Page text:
The lottery is a form of gambling where players pay to enter a draw with the aim of winning a prize. The prizes in lotteries are typically money or goods. The idea of giving away a prize in this way is a long-standing one, dating back to the ancient world. Lotteries have also been used as a method of raising funds for public works, such as the construction of town fortifications or aiding the poor. The first European lotteries in the modern sense of the word emerged in the fifteenth century, when towns began holding them to raise funds for wars and for local charity. In England, Queen Elizabeth I chartered the nation’s first lotto in 1567 and designated its profits for “reparation of the Havens and strength of the Realme.”
In the seventeenth and eighteenth centuries, lottery play became increasingly popular in America as states adopted it to meet their budgetary needs. Lottery revenues climbed steadily, and states began to offer bigger and more elaborate jackpots, which fueled the growth of the industry. By the late twentieth century, lottery sales accounted for almost sixty per cent of all state-government revenue.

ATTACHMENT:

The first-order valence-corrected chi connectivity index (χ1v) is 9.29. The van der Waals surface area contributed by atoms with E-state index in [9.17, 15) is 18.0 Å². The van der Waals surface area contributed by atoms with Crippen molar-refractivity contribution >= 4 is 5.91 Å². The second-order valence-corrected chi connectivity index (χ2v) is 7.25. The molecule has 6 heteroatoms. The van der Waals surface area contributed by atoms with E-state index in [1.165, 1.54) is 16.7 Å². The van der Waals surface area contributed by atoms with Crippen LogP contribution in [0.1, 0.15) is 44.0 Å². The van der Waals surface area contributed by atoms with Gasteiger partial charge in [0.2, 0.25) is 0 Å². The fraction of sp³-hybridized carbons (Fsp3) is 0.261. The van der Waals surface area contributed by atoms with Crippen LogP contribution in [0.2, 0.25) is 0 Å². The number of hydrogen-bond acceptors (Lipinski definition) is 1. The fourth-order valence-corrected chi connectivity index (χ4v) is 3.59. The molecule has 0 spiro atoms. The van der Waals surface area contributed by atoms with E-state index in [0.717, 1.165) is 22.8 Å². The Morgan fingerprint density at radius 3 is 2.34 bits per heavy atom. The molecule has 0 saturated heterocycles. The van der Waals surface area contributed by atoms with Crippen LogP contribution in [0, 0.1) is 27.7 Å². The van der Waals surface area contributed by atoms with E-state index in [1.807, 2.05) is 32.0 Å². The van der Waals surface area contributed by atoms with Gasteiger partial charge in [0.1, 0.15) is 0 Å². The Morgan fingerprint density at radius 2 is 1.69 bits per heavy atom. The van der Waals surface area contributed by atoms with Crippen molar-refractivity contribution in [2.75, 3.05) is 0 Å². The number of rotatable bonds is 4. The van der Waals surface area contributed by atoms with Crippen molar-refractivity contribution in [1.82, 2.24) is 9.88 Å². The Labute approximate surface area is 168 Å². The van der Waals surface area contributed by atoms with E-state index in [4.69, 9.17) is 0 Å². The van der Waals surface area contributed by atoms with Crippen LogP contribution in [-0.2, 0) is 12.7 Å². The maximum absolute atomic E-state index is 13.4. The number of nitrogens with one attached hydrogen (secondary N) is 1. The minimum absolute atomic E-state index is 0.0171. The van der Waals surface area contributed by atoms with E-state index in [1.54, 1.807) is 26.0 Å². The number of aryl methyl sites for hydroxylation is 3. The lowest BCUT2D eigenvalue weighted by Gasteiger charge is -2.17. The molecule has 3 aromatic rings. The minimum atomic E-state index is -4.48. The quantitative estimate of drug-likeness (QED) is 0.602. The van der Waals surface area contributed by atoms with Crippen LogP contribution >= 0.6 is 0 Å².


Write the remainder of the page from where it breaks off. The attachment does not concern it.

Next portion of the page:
Yet despite the enormous popularity of lottery games, they aren’t without their critics. Many of the same concerns that plague other addictive products—including cigarettes and video games—apply to lotteries. Like those other products, lottery tickets are often cheap and highly addictive. They also tend to be marketed in ways that encourage addiction, and the math behind the odds is designed to keep people buying tickets.
Moreover, lottery participants often feel compelled to spend more than they can afford to win, even though they know the odds of winning are slim. This is particularly true when it comes to the big jackpots offered by Powerball and Mega Millions, which can be as high as a billion dollars. The high costs and addictive nature of the lottery mean that it’s no surprise that some people who win large sums find themselves worse off than before.
Jackson uses characterization methods to emphasize the deceitful and corrupt character of the villagers in his story, “Lottery.” His setting also suggests that human evilness is present in the villagers, as shown by their behavior toward each other throughout the story. They greet each other informally and exchange gossip, while handling each other with cruelty and hypocrisy. In fact, the villagers don’t seem to realize how wicked they are until it’s too late. In the end, it’s a tragic reminder that the world is full of cruel and deceitful people. This is what makes Jackson’s story so terrifying and relevant today.